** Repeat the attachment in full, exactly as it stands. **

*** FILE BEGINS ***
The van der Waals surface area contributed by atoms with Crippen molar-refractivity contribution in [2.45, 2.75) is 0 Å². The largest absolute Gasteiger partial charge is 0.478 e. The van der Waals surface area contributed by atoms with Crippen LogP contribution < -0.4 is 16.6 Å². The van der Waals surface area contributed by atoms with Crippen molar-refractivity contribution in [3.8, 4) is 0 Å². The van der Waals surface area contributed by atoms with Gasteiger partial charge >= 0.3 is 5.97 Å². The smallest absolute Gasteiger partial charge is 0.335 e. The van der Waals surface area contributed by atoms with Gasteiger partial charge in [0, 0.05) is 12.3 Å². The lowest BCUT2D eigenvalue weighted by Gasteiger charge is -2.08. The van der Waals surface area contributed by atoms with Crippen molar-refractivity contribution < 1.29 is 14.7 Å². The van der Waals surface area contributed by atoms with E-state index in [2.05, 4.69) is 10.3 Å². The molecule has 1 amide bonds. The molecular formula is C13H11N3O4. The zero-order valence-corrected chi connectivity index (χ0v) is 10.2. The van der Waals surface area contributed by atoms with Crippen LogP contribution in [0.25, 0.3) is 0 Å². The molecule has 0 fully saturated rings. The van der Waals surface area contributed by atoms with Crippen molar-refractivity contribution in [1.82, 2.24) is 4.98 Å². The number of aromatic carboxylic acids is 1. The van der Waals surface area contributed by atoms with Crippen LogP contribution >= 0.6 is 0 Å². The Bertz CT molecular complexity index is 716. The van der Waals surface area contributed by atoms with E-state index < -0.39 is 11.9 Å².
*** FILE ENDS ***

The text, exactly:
The van der Waals surface area contributed by atoms with Crippen molar-refractivity contribution in [2.45, 2.75) is 0 Å². The largest absolute Gasteiger partial charge is 0.478 e. The van der Waals surface area contributed by atoms with Crippen LogP contribution < -0.4 is 16.6 Å². The van der Waals surface area contributed by atoms with Crippen molar-refractivity contribution in [3.8, 4) is 0 Å². The van der Waals surface area contributed by atoms with Gasteiger partial charge >= 0.3 is 5.97 Å². The smallest absolute Gasteiger partial charge is 0.335 e. The van der Waals surface area contributed by atoms with Gasteiger partial charge in [0, 0.05) is 12.3 Å². The lowest BCUT2D eigenvalue weighted by Gasteiger charge is -2.08. The van der Waals surface area contributed by atoms with Crippen molar-refractivity contribution < 1.29 is 14.7 Å². The van der Waals surface area contributed by atoms with E-state index in [2.05, 4.69) is 10.3 Å². The molecule has 1 amide bonds. The molecular formula is C13H11N3O4. The zero-order valence-corrected chi connectivity index (χ0v) is 10.2. The van der Waals surface area contributed by atoms with Crippen LogP contribution in [0.25, 0.3) is 0 Å². The molecule has 0 fully saturated rings. The van der Waals surface area contributed by atoms with Crippen molar-refractivity contribution in [1.82, 2.24) is 4.98 Å². The number of aromatic carboxylic acids is 1. The van der Waals surface area contributed by atoms with Crippen LogP contribution >= 0.6 is 0 Å². The Bertz CT molecular complexity index is 716. The van der Waals surface area contributed by atoms with E-state index < -0.39 is 11.9 Å².